The former McMaster University science student was arrested in 2006.
Jason Kenney tweeted about the case a day after a convicted terrorist received the letter confirming his citizenship was revoked.
The government used its new power to revoke the citizenship of convicted terrorists for the first time on Friday.
Asad Ansari was found guilty by a jury in June 2010 of participating in a terrorist group.
Recently, the Canadian Security Intelligence Service (CSIS) released an intelligence assessment entitled "Venues of Sunni Islamist Radicalization in Canada." One observation is that as "radicalization is usually a social process, it can occur wherever humans interact, in the real world or in virtual ones." Some examples of where radicalization might happen include the family, on the internet, or in prison. There is also extensive research showing that radicalization occurs on the internet in "virtual communities."
Radicalism exists across ethnic and religious divides and on any end of a given political spectrum. One of the most gruesome terrorist attacks in recent memory was committed in Norway by Anders Behring Breivik, an anti-Muslim radical convinced that Islam was destroying Western civilization. Non-Muslim radicalism is also prevalent in Canada.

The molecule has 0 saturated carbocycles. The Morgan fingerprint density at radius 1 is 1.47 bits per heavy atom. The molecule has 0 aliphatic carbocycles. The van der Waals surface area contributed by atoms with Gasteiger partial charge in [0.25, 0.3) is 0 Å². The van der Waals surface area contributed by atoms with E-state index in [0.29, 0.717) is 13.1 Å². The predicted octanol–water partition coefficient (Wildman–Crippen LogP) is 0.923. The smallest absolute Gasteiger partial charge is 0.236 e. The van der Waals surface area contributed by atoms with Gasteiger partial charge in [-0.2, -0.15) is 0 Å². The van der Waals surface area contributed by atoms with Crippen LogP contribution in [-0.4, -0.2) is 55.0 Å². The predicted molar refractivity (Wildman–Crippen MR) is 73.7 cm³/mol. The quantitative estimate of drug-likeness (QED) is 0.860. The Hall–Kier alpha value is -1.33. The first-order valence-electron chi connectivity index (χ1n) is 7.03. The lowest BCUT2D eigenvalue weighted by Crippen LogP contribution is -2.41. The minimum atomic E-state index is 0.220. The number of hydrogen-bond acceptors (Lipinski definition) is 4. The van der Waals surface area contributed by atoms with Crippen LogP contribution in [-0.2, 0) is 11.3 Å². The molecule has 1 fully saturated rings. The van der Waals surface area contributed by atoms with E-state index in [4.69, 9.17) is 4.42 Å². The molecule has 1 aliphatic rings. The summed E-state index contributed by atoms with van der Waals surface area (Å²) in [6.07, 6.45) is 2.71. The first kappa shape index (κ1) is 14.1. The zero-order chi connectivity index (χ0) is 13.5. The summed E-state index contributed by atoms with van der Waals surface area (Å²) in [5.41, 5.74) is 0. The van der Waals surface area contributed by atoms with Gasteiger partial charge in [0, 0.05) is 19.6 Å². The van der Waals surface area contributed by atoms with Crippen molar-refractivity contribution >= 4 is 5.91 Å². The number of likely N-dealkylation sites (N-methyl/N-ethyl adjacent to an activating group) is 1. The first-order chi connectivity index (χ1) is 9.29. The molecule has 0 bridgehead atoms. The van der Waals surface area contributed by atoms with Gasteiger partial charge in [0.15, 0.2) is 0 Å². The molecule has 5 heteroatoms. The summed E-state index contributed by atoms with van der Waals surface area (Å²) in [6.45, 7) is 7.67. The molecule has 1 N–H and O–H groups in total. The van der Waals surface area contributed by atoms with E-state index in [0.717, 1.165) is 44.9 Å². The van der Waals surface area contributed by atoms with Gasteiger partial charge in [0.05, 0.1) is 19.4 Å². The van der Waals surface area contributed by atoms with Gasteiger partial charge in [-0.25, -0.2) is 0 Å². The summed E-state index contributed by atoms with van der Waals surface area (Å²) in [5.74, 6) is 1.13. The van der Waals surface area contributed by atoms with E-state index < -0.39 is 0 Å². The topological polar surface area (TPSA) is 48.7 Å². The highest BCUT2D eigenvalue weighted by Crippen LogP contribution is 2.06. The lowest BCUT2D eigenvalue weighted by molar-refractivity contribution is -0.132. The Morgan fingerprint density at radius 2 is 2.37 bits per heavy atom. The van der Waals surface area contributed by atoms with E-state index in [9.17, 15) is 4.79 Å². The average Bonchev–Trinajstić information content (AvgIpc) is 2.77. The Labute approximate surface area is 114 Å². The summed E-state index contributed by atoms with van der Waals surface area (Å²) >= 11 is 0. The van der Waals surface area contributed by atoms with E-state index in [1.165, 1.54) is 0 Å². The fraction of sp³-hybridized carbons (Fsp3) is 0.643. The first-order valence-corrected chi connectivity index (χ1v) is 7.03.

Many theories have been put forth to explain why certain individuals become radicalized to the point where they are willing to commit violence. Needless to say, radicalism becomes problematic when it is leads to acts of violence, such as terrorism. Examples of violent radicalism in Canada include the FLQ bombings and kidnappings in the 1960s/1970s, the 1984 Air India Bombing.
Two Canadians were arrested and charged this week in what the RCMP described as an al-Qaida-inspired plot to blow up the
TORONTO - Prison authorities should have acted earlier to protect a convicted terrorist who was scalded by boiling water
The Conservative government is thinking of permanently bringing back tough anti-terrorism measures that civil libertarians